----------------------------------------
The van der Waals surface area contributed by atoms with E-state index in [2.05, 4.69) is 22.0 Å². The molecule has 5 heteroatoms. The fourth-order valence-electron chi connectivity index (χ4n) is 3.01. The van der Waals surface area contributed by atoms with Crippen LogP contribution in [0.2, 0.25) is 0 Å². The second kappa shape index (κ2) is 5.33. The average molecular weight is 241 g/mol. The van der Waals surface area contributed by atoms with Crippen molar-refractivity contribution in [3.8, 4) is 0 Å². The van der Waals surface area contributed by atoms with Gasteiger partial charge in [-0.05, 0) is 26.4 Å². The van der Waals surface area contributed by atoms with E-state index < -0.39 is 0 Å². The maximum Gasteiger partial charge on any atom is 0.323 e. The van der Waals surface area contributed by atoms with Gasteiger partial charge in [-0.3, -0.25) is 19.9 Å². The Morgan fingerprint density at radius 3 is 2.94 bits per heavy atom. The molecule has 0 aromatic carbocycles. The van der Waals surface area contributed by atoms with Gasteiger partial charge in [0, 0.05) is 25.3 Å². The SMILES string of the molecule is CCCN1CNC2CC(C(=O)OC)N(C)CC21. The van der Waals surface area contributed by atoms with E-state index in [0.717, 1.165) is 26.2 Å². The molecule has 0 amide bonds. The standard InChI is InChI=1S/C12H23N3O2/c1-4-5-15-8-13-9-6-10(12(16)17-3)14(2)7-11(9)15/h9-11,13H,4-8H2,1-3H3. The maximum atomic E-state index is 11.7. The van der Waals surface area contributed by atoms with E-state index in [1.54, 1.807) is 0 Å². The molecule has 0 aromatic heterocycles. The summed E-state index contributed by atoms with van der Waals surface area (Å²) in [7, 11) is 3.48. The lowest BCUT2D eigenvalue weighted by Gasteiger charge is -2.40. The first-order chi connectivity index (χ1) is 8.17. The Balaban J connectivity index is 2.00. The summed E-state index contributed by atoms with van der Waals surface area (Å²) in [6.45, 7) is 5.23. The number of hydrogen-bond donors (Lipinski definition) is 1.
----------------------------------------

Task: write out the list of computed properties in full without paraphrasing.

The van der Waals surface area contributed by atoms with E-state index in [2.05, 4.69) is 22.0 Å². The molecule has 5 heteroatoms. The fourth-order valence-electron chi connectivity index (χ4n) is 3.01. The van der Waals surface area contributed by atoms with Crippen LogP contribution in [0.2, 0.25) is 0 Å². The second kappa shape index (κ2) is 5.33. The average molecular weight is 241 g/mol. The van der Waals surface area contributed by atoms with Crippen molar-refractivity contribution in [3.8, 4) is 0 Å². The van der Waals surface area contributed by atoms with Gasteiger partial charge in [-0.05, 0) is 26.4 Å². The van der Waals surface area contributed by atoms with E-state index < -0.39 is 0 Å². The maximum Gasteiger partial charge on any atom is 0.323 e. The van der Waals surface area contributed by atoms with Gasteiger partial charge in [-0.3, -0.25) is 19.9 Å². The Morgan fingerprint density at radius 3 is 2.94 bits per heavy atom. The molecule has 0 aromatic carbocycles. The van der Waals surface area contributed by atoms with Gasteiger partial charge in [0, 0.05) is 25.3 Å². The SMILES string of the molecule is CCCN1CNC2CC(C(=O)OC)N(C)CC21. The van der Waals surface area contributed by atoms with E-state index in [0.717, 1.165) is 26.2 Å². The molecule has 0 amide bonds. The standard InChI is InChI=1S/C12H23N3O2/c1-4-5-15-8-13-9-6-10(12(16)17-3)14(2)7-11(9)15/h9-11,13H,4-8H2,1-3H3. The maximum atomic E-state index is 11.7. The van der Waals surface area contributed by atoms with E-state index in [1.54, 1.807) is 0 Å². The molecule has 0 aromatic heterocycles. The summed E-state index contributed by atoms with van der Waals surface area (Å²) in [7, 11) is 3.48. The lowest BCUT2D eigenvalue weighted by Gasteiger charge is -2.40. The first-order chi connectivity index (χ1) is 8.17. The Balaban J connectivity index is 2.00. The summed E-state index contributed by atoms with van der Waals surface area (Å²) in [6.45, 7) is 5.23. The number of hydrogen-bond donors (Lipinski definition) is 1.